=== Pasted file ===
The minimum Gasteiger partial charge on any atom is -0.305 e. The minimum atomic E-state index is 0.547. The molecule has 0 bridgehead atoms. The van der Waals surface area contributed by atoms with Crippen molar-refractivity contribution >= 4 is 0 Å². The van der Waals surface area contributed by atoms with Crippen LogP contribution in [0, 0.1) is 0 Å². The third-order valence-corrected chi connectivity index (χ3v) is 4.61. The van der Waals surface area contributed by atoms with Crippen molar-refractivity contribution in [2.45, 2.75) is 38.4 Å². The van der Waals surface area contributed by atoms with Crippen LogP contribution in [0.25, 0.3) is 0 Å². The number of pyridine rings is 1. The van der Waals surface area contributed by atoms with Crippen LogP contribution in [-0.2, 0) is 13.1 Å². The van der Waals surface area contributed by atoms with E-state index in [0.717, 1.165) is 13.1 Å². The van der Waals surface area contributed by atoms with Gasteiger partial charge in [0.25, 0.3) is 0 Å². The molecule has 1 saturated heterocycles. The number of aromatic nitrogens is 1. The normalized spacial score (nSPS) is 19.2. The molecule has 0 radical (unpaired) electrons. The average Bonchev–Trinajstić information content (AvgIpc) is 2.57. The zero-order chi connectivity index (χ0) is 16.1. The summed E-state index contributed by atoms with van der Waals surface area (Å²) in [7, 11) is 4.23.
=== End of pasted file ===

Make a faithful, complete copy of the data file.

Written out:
The minimum Gasteiger partial charge on any atom is -0.305 e. The minimum atomic E-state index is 0.547. The molecule has 0 bridgehead atoms. The van der Waals surface area contributed by atoms with Crippen molar-refractivity contribution >= 4 is 0 Å². The van der Waals surface area contributed by atoms with Crippen LogP contribution in [0, 0.1) is 0 Å². The third-order valence-corrected chi connectivity index (χ3v) is 4.61. The van der Waals surface area contributed by atoms with Crippen molar-refractivity contribution in [2.45, 2.75) is 38.4 Å². The van der Waals surface area contributed by atoms with Crippen LogP contribution in [0.25, 0.3) is 0 Å². The number of pyridine rings is 1. The van der Waals surface area contributed by atoms with Crippen LogP contribution in [-0.2, 0) is 13.1 Å². The van der Waals surface area contributed by atoms with E-state index in [0.717, 1.165) is 13.1 Å². The van der Waals surface area contributed by atoms with Gasteiger partial charge in [0.25, 0.3) is 0 Å². The molecule has 1 saturated heterocycles. The number of aromatic nitrogens is 1. The normalized spacial score (nSPS) is 19.2. The molecule has 0 radical (unpaired) electrons. The average Bonchev–Trinajstić information content (AvgIpc) is 2.57. The zero-order chi connectivity index (χ0) is 16.1. The summed E-state index contributed by atoms with van der Waals surface area (Å²) in [7, 11) is 4.23.